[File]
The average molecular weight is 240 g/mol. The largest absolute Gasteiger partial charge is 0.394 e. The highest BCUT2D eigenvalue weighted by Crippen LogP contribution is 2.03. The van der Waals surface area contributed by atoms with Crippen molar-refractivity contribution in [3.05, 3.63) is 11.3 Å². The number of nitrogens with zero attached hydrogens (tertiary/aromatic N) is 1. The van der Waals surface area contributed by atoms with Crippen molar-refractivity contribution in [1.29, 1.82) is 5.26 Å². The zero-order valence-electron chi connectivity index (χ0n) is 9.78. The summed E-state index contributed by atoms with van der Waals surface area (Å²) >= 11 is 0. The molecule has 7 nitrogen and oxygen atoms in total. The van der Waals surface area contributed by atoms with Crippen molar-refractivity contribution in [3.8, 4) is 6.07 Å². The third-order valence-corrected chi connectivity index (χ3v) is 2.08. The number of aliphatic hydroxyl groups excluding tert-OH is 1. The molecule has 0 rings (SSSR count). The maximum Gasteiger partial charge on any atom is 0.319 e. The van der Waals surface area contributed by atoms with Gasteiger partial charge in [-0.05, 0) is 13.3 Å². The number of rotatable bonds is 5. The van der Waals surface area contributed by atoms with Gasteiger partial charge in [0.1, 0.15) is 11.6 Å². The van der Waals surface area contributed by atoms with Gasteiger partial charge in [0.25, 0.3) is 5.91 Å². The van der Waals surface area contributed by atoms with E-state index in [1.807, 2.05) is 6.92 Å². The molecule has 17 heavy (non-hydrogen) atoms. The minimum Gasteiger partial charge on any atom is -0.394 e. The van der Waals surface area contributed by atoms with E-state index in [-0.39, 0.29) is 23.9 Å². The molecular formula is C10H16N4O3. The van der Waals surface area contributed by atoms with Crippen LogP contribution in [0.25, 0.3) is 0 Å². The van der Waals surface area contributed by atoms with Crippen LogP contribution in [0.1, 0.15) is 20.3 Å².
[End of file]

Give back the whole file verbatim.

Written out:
The average molecular weight is 240 g/mol. The largest absolute Gasteiger partial charge is 0.394 e. The highest BCUT2D eigenvalue weighted by Crippen LogP contribution is 2.03. The van der Waals surface area contributed by atoms with Crippen molar-refractivity contribution in [3.05, 3.63) is 11.3 Å². The number of nitrogens with zero attached hydrogens (tertiary/aromatic N) is 1. The van der Waals surface area contributed by atoms with Crippen molar-refractivity contribution in [1.29, 1.82) is 5.26 Å². The zero-order valence-electron chi connectivity index (χ0n) is 9.78. The summed E-state index contributed by atoms with van der Waals surface area (Å²) >= 11 is 0. The molecule has 7 nitrogen and oxygen atoms in total. The van der Waals surface area contributed by atoms with Crippen molar-refractivity contribution in [3.8, 4) is 6.07 Å². The third-order valence-corrected chi connectivity index (χ3v) is 2.08. The number of aliphatic hydroxyl groups excluding tert-OH is 1. The molecule has 0 rings (SSSR count). The maximum Gasteiger partial charge on any atom is 0.319 e. The van der Waals surface area contributed by atoms with Gasteiger partial charge in [-0.05, 0) is 13.3 Å². The number of rotatable bonds is 5. The van der Waals surface area contributed by atoms with Gasteiger partial charge in [0.1, 0.15) is 11.6 Å². The van der Waals surface area contributed by atoms with Gasteiger partial charge in [0.25, 0.3) is 5.91 Å². The van der Waals surface area contributed by atoms with E-state index in [1.807, 2.05) is 6.92 Å². The molecule has 17 heavy (non-hydrogen) atoms. The minimum Gasteiger partial charge on any atom is -0.394 e. The van der Waals surface area contributed by atoms with E-state index in [-0.39, 0.29) is 23.9 Å². The molecular formula is C10H16N4O3. The van der Waals surface area contributed by atoms with Crippen LogP contribution in [0.25, 0.3) is 0 Å². The van der Waals surface area contributed by atoms with Crippen LogP contribution in [0.1, 0.15) is 20.3 Å².